Manitoba Pork Council Urges Investment in New Pig Housing11 February 2014
CANADA - Manitoba Pork Council is calling on government to support a proposal that would help attract more private investment in the construction of the new hog barns necessary to optimise the province's pork processing capacity, writes Bruce Cochrane.
A proposed Pork Chain Development Plan that would encourage the construction of new swine production facilities in Manitoba was discussed last week as part of Manitoba Swine Seminar 2014.
Manitoba Pork Council general manager, Andrew Dickson, says the last five years have been hard on the balance sheets of most pork producers and they lack the equity to invest in new barns so government is being asked to help lever private capital for new barn construction to make sure our processing plants work properly.
Andrew Dickson - Manitoba Pork Council
There's a lot of details that haven't been sorted out.
We've put a short description of how this might work to government, both at the provincial and federal level, and we're in discussion right now with how that might operate.
The key issue here, and we're open to suggestions, is how to get new investment back into the Manitoba industry and a larger perspective, how do we get more investment back into the hog sector in Canada?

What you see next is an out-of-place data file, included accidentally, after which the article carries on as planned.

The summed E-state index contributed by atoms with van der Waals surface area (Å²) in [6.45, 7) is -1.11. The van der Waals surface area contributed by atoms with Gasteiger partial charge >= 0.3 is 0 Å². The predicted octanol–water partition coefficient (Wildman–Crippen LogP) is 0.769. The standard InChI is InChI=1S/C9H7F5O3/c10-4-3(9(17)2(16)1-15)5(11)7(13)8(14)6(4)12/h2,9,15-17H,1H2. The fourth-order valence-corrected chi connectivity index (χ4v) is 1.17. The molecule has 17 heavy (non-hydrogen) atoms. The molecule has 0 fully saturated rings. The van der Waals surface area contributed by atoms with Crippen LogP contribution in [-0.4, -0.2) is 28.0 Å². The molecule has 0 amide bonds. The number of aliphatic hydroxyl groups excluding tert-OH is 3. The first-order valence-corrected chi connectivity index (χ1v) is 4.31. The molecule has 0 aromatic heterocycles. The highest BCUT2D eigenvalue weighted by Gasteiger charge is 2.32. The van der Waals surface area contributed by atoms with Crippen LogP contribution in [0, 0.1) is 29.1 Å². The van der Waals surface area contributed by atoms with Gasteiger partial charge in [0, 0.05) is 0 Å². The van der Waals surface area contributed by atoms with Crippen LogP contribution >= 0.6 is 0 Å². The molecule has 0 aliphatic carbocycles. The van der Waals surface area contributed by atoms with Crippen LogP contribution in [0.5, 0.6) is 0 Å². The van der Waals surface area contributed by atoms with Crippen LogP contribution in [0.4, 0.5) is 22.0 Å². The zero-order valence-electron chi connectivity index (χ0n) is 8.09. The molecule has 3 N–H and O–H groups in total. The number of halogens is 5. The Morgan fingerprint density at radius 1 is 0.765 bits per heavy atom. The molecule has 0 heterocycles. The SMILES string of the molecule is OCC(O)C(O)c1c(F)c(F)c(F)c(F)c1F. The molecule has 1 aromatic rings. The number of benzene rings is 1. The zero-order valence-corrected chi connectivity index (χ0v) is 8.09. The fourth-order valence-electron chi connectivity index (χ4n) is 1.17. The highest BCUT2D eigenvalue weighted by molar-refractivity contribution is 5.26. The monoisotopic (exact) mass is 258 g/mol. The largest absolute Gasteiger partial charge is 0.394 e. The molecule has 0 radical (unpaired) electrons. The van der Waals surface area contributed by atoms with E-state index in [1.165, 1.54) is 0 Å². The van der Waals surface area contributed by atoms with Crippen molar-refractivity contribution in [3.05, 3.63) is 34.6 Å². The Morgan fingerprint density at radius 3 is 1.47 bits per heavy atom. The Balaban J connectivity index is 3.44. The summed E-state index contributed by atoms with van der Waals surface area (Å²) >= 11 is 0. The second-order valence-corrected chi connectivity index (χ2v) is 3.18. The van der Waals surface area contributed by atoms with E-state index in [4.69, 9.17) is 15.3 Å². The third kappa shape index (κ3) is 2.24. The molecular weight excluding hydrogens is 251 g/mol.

The problems of Manitoba are reflected in Saskatchewan and in Alberta, Ontario has got similar issues.
They've got plants that are not running at full capacity and producers are looking at how do we renovate our industry in a sense.
Our barns in Manitoba for example are getting to be about 16 to 17 years old in age and at some point we've got to start rebuilding barns.
Technically we should be building 20 to 30 barns per year just to maintain the stock of housing we've got and that's not been happening.
We've been building maybe four barns in the last five or six years and we're getting behind now.
Mr Dickson says there are opportunities to make money and we have the capacity to process more finishing pigs.
He added that we actually need a million to a million and a half more finished pigs in Manitoba to allow the province's processing plants to run at equivalent capacity to their counterparts in the United States.
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